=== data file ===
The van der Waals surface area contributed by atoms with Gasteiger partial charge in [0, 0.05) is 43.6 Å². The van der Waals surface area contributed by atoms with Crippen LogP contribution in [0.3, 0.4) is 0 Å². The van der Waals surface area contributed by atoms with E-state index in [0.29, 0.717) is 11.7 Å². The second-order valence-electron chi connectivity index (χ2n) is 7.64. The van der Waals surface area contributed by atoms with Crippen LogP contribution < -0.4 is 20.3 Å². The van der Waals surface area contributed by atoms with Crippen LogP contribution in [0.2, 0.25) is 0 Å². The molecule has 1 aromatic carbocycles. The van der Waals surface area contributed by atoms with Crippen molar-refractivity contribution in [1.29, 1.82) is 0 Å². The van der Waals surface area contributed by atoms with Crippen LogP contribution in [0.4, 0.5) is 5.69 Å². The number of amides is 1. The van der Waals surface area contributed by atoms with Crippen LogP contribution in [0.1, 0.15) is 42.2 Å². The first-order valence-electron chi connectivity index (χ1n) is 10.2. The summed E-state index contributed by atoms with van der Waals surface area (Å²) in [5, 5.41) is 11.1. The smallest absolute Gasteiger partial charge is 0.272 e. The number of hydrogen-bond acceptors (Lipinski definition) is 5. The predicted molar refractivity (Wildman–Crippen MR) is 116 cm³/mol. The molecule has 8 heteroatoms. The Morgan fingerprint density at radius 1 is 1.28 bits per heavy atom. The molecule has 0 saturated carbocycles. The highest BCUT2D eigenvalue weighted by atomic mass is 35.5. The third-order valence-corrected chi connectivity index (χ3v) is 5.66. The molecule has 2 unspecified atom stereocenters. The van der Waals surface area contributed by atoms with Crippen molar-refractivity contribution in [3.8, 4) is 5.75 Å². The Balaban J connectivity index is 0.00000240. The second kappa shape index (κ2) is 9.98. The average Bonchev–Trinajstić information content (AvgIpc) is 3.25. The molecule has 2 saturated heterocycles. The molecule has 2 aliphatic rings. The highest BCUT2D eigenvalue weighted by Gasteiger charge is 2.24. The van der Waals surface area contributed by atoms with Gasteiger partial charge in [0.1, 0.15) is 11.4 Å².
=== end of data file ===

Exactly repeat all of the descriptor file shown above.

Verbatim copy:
The van der Waals surface area contributed by atoms with Gasteiger partial charge in [0, 0.05) is 43.6 Å². The van der Waals surface area contributed by atoms with Crippen LogP contribution in [0.3, 0.4) is 0 Å². The van der Waals surface area contributed by atoms with E-state index in [0.29, 0.717) is 11.7 Å². The second-order valence-electron chi connectivity index (χ2n) is 7.64. The van der Waals surface area contributed by atoms with Crippen LogP contribution < -0.4 is 20.3 Å². The van der Waals surface area contributed by atoms with Crippen LogP contribution in [0.2, 0.25) is 0 Å². The molecule has 1 aromatic carbocycles. The van der Waals surface area contributed by atoms with Crippen molar-refractivity contribution in [1.29, 1.82) is 0 Å². The van der Waals surface area contributed by atoms with Crippen LogP contribution in [0.4, 0.5) is 5.69 Å². The number of amides is 1. The van der Waals surface area contributed by atoms with Crippen LogP contribution in [0.1, 0.15) is 42.2 Å². The first-order valence-electron chi connectivity index (χ1n) is 10.2. The summed E-state index contributed by atoms with van der Waals surface area (Å²) in [5, 5.41) is 11.1. The smallest absolute Gasteiger partial charge is 0.272 e. The number of hydrogen-bond acceptors (Lipinski definition) is 5. The predicted molar refractivity (Wildman–Crippen MR) is 116 cm³/mol. The molecule has 8 heteroatoms. The Morgan fingerprint density at radius 1 is 1.28 bits per heavy atom. The molecule has 0 saturated carbocycles. The highest BCUT2D eigenvalue weighted by atomic mass is 35.5. The third-order valence-corrected chi connectivity index (χ3v) is 5.66. The molecule has 2 unspecified atom stereocenters. The van der Waals surface area contributed by atoms with Crippen molar-refractivity contribution in [3.8, 4) is 5.75 Å². The Balaban J connectivity index is 0.00000240. The second kappa shape index (κ2) is 9.98. The average Bonchev–Trinajstić information content (AvgIpc) is 3.25. The molecule has 2 saturated heterocycles. The molecule has 2 aliphatic rings. The highest BCUT2D eigenvalue weighted by Gasteiger charge is 2.24. The van der Waals surface area contributed by atoms with Gasteiger partial charge in [0.1, 0.15) is 11.4 Å².